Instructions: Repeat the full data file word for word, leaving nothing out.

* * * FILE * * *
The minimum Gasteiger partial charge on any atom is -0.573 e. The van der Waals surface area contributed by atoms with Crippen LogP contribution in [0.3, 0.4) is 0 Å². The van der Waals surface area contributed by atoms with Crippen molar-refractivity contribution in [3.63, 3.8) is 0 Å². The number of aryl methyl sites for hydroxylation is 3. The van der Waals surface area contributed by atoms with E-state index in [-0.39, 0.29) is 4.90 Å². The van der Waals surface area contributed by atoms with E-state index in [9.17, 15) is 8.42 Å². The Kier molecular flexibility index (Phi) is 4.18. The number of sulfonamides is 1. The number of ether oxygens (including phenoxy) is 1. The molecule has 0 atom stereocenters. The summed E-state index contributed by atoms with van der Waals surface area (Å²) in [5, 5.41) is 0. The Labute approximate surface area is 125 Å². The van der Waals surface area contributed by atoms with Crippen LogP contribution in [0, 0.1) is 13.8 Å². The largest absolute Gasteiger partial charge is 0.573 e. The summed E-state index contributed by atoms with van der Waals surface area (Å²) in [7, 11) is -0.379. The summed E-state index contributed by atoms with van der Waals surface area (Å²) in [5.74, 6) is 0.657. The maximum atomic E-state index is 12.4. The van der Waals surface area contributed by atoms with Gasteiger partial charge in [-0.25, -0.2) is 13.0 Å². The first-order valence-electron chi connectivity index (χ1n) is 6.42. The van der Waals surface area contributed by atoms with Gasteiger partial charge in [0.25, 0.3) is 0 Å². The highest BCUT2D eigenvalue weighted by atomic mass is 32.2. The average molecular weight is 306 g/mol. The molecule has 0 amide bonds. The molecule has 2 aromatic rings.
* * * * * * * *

The minimum Gasteiger partial charge on any atom is -0.573 e. The van der Waals surface area contributed by atoms with Crippen LogP contribution in [0.3, 0.4) is 0 Å². The van der Waals surface area contributed by atoms with Crippen molar-refractivity contribution in [3.63, 3.8) is 0 Å². The number of aryl methyl sites for hydroxylation is 3. The van der Waals surface area contributed by atoms with E-state index in [-0.39, 0.29) is 4.90 Å². The van der Waals surface area contributed by atoms with E-state index in [9.17, 15) is 8.42 Å². The Kier molecular flexibility index (Phi) is 4.18. The number of sulfonamides is 1. The number of ether oxygens (including phenoxy) is 1. The molecule has 0 atom stereocenters. The summed E-state index contributed by atoms with van der Waals surface area (Å²) in [5, 5.41) is 0. The Labute approximate surface area is 125 Å². The van der Waals surface area contributed by atoms with Crippen LogP contribution in [0, 0.1) is 13.8 Å². The largest absolute Gasteiger partial charge is 0.573 e. The summed E-state index contributed by atoms with van der Waals surface area (Å²) in [7, 11) is -0.379. The summed E-state index contributed by atoms with van der Waals surface area (Å²) in [5.74, 6) is 0.657. The maximum atomic E-state index is 12.4. The van der Waals surface area contributed by atoms with Gasteiger partial charge in [-0.25, -0.2) is 13.0 Å². The first-order valence-electron chi connectivity index (χ1n) is 6.42. The van der Waals surface area contributed by atoms with Gasteiger partial charge in [0.25, 0.3) is 0 Å². The highest BCUT2D eigenvalue weighted by atomic mass is 32.2. The average molecular weight is 306 g/mol. The molecule has 0 amide bonds. The molecule has 2 aromatic rings.